Victories and Engagement in 2021

The Premium Cigar Association in Partnership with Retail Tobacconists in the States

During the course of the last six months, the Premium Cigar Association has been engaged with nation’s retail tobacconists as the industry confronted a diverse slate of issues during the course of the 2021 state legislative session. The following represents the significant issues addressed in 2021:



Maine State Representative Joyce McCreight introduced HP 1039 which would raise the level of taxation on all tobacco products, and specifically would raise the OTP (Other Tobacco Products) tax on premium cigars, from the current rate of 43% to 86% of the wholesale price. PCA engaged with member state retailers, monitored committee action with allied industry associations and engaged retailers and consumers through, which collectively, resulted in a defeat of the tax increase proposal!


PCA supported and petitioned the Connecticut legislature for H.B. 5305 in Connecticut. 

This measure would allow for the expansion, change in location and establishment of tobacco bars.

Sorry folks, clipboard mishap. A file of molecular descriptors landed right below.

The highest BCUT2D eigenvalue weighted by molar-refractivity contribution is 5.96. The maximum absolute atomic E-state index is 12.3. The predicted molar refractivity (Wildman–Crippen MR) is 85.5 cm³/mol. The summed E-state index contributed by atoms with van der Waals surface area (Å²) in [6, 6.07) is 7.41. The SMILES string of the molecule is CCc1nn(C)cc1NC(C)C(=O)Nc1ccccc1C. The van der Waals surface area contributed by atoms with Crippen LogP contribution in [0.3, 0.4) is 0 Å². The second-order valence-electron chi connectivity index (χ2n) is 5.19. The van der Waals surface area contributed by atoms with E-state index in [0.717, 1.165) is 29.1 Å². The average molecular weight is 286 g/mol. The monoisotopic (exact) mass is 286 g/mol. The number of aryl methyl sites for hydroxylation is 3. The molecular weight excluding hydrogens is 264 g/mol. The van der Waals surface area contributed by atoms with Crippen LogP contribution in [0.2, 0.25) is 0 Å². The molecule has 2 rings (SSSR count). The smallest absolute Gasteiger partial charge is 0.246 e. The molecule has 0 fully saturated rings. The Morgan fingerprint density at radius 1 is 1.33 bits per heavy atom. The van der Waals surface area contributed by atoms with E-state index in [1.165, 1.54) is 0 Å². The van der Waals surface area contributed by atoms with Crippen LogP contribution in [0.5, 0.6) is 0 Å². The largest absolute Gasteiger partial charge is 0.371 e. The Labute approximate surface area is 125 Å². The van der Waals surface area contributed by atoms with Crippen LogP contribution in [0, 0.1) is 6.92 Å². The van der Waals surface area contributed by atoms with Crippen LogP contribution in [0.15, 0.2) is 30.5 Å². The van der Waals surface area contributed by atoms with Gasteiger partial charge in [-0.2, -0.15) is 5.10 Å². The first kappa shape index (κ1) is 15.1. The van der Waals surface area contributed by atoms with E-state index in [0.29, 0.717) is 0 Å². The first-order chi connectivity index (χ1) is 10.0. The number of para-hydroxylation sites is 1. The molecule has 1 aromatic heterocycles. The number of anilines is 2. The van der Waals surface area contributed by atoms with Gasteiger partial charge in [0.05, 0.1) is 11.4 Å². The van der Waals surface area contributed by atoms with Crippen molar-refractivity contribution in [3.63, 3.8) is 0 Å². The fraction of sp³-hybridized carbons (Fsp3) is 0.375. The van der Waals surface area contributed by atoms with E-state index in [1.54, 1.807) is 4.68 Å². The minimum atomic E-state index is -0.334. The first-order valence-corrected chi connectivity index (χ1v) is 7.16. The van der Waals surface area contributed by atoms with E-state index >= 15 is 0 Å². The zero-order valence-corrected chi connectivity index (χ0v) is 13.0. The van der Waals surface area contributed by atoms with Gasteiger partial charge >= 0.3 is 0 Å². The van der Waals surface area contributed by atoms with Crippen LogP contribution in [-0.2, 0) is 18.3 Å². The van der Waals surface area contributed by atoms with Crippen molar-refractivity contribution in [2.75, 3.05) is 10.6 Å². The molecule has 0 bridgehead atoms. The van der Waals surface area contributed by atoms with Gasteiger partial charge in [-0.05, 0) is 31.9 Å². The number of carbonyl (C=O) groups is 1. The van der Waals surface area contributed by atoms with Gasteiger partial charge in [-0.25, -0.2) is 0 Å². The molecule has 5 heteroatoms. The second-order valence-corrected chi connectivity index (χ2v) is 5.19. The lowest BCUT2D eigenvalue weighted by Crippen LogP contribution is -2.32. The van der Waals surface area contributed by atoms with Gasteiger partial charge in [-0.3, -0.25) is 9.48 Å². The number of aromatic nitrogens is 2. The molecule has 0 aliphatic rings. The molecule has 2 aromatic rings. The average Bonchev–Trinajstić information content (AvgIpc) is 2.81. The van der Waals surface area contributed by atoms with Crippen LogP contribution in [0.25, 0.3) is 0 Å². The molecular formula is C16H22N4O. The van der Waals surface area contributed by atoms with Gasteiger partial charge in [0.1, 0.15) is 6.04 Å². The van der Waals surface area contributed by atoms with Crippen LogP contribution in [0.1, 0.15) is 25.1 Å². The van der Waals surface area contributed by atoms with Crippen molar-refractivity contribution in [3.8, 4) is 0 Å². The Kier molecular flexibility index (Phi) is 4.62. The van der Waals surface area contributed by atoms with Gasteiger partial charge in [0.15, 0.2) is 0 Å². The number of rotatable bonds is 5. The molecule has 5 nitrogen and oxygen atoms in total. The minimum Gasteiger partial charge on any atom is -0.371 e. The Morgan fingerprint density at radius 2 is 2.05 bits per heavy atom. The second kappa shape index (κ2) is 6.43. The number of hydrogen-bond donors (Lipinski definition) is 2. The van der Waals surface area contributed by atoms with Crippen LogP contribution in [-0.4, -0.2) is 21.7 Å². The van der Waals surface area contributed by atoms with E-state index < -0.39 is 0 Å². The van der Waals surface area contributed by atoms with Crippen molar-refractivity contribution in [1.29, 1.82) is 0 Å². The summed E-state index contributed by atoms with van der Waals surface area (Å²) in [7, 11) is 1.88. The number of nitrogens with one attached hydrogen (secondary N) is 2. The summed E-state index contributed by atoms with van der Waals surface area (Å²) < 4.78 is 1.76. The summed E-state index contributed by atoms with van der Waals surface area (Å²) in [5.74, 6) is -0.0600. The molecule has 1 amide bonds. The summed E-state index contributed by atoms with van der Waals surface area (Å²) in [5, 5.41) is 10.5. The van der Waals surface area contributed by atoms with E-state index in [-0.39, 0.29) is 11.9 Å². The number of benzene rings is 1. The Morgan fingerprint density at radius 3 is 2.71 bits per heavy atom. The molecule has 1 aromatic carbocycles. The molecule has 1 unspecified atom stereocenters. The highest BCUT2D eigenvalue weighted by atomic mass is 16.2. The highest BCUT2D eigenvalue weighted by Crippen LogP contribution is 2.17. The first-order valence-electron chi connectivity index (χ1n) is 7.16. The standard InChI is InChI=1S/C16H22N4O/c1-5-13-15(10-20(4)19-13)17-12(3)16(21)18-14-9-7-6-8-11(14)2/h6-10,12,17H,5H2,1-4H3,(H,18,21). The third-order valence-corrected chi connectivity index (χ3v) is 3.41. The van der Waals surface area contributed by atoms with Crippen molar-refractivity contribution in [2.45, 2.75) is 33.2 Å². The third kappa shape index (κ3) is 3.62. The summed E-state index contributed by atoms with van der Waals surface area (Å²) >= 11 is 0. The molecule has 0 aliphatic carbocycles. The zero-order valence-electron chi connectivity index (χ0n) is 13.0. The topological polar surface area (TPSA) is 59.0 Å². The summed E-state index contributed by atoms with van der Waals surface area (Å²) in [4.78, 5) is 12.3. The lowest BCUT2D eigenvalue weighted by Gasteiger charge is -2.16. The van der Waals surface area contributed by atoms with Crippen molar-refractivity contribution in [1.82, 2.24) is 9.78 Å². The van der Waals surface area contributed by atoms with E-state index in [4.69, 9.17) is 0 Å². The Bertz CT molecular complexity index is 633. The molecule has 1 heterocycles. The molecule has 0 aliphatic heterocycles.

The measure exempts tobacco bars from buildings that people can smoke in from current law. The tobacco bar must have first began operating on or after October 1, 2021 and must:

(i) be located in a stand-alone building,

(ii) have a walk-in humidor on the premises,

(iii) not be located within a five-mile radius of any existing tobacco bar, or

(iv) if such tobacco bar is connected to another building, use its own heating, ventilation or air conditioning system to prevent the comingling of air. The bill was successfully reported from the House, when time expired in the session.

New York

PCA, working in support of the New York Tobacconists Association, is advocating for passage of the following bills in the New York legislature: New York State Senator Jessica Ramos, has introduced S.B. 6741 that will work to protect New York’s premium retail tobacconists, will assist in their economic recovery from the COVID Pandemic, and bring revenue to the state. It will also provide relief for New York’s cigar patrons, as they too emerge from the strain of the last year. This measure will establish a tax of tobacco products tax exclusively for premium cigars or cigars at 75 percent of the wholesale price or 50 cents, whichever is less. And there is New York S.B. 6742 which would allow for a license to sell liquor at retail for consumption on-premises in a cigar lounge and it will require cigar lounges to provide written notification warning employees of the dangers of exposure to tobacco smoke. This measure will provide requirements for a license to sell liquor at retail for on-premises consumption in a cigar lounge.